Ealing’s new cabmen’s shelter is being trumpeted in some quarters as the first one built in almost a century.  Note that important “almost”.  We already know that the Cabmen’s Shelter Fund stopped building them around 1914, which would be just over a century ago. So who on earth built one after that?

Rosslyn Hill

Wharrie Cabmen’s Shelter
Come on, own up. Who put that there?

The answer, it transpires is Mary Wharrie, the daughter of Sir Henry Harben, a name you have probably never heard of.  Sir Henry was the first mayor of Hampstead, which today forms part of the London Borough of Camden but back in 1900 it was its own metropolitan borough within the County of London

Sir Henry had already provided a cabmen’s shelter on Rosslyn Hill but Mary completely replaced it in 1935.  The new one comprised a coffee stall beside a cabmen’s room.  The style is modernist but not a glass cube, having been made from elm boarding upon a cedar frame.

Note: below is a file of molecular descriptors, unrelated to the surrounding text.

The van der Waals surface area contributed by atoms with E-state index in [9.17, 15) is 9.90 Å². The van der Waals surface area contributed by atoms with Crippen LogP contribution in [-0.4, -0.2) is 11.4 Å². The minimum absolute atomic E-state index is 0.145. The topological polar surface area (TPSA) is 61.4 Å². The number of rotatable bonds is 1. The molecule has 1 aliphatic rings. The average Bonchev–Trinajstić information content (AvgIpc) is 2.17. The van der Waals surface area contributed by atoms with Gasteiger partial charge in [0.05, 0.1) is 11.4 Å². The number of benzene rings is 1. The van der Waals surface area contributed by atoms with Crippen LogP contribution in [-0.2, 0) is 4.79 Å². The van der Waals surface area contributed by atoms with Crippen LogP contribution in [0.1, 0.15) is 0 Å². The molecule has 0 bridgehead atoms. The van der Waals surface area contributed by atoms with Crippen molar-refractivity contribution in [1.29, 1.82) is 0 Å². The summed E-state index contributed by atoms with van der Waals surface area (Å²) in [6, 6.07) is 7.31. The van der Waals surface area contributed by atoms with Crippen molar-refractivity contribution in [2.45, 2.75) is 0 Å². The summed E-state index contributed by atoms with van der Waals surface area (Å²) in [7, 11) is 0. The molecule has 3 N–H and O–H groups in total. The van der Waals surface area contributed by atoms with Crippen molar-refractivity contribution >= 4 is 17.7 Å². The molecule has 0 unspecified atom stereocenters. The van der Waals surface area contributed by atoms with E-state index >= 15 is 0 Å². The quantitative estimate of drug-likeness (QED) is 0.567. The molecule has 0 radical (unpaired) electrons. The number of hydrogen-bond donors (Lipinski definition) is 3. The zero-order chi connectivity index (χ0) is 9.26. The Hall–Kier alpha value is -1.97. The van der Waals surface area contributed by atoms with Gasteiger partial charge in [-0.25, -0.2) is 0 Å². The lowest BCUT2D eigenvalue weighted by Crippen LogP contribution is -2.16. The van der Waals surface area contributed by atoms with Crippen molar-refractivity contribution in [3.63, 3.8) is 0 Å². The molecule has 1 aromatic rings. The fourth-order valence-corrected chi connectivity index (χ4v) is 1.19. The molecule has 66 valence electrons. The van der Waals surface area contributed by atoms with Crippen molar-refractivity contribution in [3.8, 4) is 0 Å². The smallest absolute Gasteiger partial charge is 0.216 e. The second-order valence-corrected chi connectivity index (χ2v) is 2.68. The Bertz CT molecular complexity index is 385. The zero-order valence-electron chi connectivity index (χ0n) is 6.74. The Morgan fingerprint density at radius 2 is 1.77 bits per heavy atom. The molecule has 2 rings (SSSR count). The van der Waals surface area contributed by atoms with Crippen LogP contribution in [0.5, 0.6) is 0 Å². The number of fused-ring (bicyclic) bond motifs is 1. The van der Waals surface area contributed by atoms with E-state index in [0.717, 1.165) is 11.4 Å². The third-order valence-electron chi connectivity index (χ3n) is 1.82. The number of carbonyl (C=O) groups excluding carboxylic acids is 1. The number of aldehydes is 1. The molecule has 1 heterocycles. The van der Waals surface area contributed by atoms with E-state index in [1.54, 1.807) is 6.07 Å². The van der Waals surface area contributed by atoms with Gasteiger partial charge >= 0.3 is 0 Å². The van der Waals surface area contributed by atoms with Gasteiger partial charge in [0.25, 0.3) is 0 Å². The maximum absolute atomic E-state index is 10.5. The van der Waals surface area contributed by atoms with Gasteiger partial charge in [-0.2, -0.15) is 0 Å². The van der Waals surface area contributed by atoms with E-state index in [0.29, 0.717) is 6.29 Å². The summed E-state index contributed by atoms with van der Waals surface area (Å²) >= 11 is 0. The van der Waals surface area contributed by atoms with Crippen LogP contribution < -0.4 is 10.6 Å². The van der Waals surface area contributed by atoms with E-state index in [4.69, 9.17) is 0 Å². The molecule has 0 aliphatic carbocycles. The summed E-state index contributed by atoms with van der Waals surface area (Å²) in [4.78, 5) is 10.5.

Cubist Mosaic

There is a striking cubist mosaic in front of the counter which is very much of its time.

Is this a cultural statement: trampling cubism underfoot?
Greenness is Inevitable

The shelter was designed by architect Elisabeth Scott of Scott, Chesterton and Shepherd and its doors and window frames were originally painted in a jolly red and yellow scheme.  The persuasive force of cabmen’s shelter tradition has since exerted its influence and, while the boarding is still unpainted wood, the doors and window frames are now green as one might expect.

Wharrie Cabmen’s Shelter Fund

Mrs Wharrie also founded a Wharrie Cabmen’s Shelter Fund to own and maintain the structure, which was later formally registered in 1964.

Eight years later, it was essentially subsumed into the Hampstead Wells and Campden Trust (sic) when the Charity Commissioners ordered that the trust take over administration of the fund. It continues to do so today.

Om Nom Nom

I purchased an enormous bacon baguette from the Wharrie Cabmen’s Shelter and wandered up the hill to Hampstead tube, vigorously stuffing my face.  I’m not expecting to find any other extant cab shelters but I didn’t expect to find these two either, so who knows?